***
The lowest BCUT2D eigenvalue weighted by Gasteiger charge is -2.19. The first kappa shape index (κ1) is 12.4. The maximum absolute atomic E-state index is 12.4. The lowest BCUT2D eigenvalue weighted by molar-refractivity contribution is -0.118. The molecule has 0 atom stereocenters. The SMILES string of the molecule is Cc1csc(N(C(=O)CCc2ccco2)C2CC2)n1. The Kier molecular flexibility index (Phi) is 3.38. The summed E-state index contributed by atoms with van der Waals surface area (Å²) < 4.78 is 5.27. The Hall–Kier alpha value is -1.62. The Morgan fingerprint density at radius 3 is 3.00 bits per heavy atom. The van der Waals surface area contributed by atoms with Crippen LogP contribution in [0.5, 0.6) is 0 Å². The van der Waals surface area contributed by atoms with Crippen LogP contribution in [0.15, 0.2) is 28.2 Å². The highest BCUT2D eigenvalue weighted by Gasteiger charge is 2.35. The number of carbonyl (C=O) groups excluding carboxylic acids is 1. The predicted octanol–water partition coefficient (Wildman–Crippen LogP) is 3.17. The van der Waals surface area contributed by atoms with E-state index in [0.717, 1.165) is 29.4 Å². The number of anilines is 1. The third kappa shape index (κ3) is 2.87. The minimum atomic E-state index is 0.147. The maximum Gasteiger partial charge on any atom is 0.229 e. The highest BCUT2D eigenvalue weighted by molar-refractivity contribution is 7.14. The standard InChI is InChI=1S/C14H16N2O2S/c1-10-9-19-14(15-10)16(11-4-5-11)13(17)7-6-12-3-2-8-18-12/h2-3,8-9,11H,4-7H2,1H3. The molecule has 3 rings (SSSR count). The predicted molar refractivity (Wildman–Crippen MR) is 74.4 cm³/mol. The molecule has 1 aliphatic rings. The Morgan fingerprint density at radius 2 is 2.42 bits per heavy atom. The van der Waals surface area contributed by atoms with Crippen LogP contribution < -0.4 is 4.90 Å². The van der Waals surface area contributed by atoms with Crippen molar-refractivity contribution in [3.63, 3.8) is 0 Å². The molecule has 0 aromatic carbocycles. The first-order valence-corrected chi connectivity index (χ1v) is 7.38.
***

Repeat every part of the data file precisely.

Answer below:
The lowest BCUT2D eigenvalue weighted by Gasteiger charge is -2.19. The first kappa shape index (κ1) is 12.4. The maximum absolute atomic E-state index is 12.4. The lowest BCUT2D eigenvalue weighted by molar-refractivity contribution is -0.118. The molecule has 0 atom stereocenters. The SMILES string of the molecule is Cc1csc(N(C(=O)CCc2ccco2)C2CC2)n1. The Kier molecular flexibility index (Phi) is 3.38. The summed E-state index contributed by atoms with van der Waals surface area (Å²) < 4.78 is 5.27. The Hall–Kier alpha value is -1.62. The Morgan fingerprint density at radius 3 is 3.00 bits per heavy atom. The van der Waals surface area contributed by atoms with Crippen LogP contribution in [0.5, 0.6) is 0 Å². The van der Waals surface area contributed by atoms with Crippen LogP contribution in [0.15, 0.2) is 28.2 Å². The highest BCUT2D eigenvalue weighted by Gasteiger charge is 2.35. The number of carbonyl (C=O) groups excluding carboxylic acids is 1. The predicted octanol–water partition coefficient (Wildman–Crippen LogP) is 3.17. The van der Waals surface area contributed by atoms with E-state index in [0.717, 1.165) is 29.4 Å². The number of anilines is 1. The third kappa shape index (κ3) is 2.87. The minimum atomic E-state index is 0.147. The maximum Gasteiger partial charge on any atom is 0.229 e. The highest BCUT2D eigenvalue weighted by molar-refractivity contribution is 7.14. The standard InChI is InChI=1S/C14H16N2O2S/c1-10-9-19-14(15-10)16(11-4-5-11)13(17)7-6-12-3-2-8-18-12/h2-3,8-9,11H,4-7H2,1H3. The molecule has 3 rings (SSSR count). The predicted molar refractivity (Wildman–Crippen MR) is 74.4 cm³/mol. The molecule has 1 aliphatic rings. The Morgan fingerprint density at radius 2 is 2.42 bits per heavy atom. The van der Waals surface area contributed by atoms with Crippen LogP contribution < -0.4 is 4.90 Å². The van der Waals surface area contributed by atoms with Crippen molar-refractivity contribution in [3.63, 3.8) is 0 Å². The molecule has 0 aromatic carbocycles. The first-order valence-corrected chi connectivity index (χ1v) is 7.38.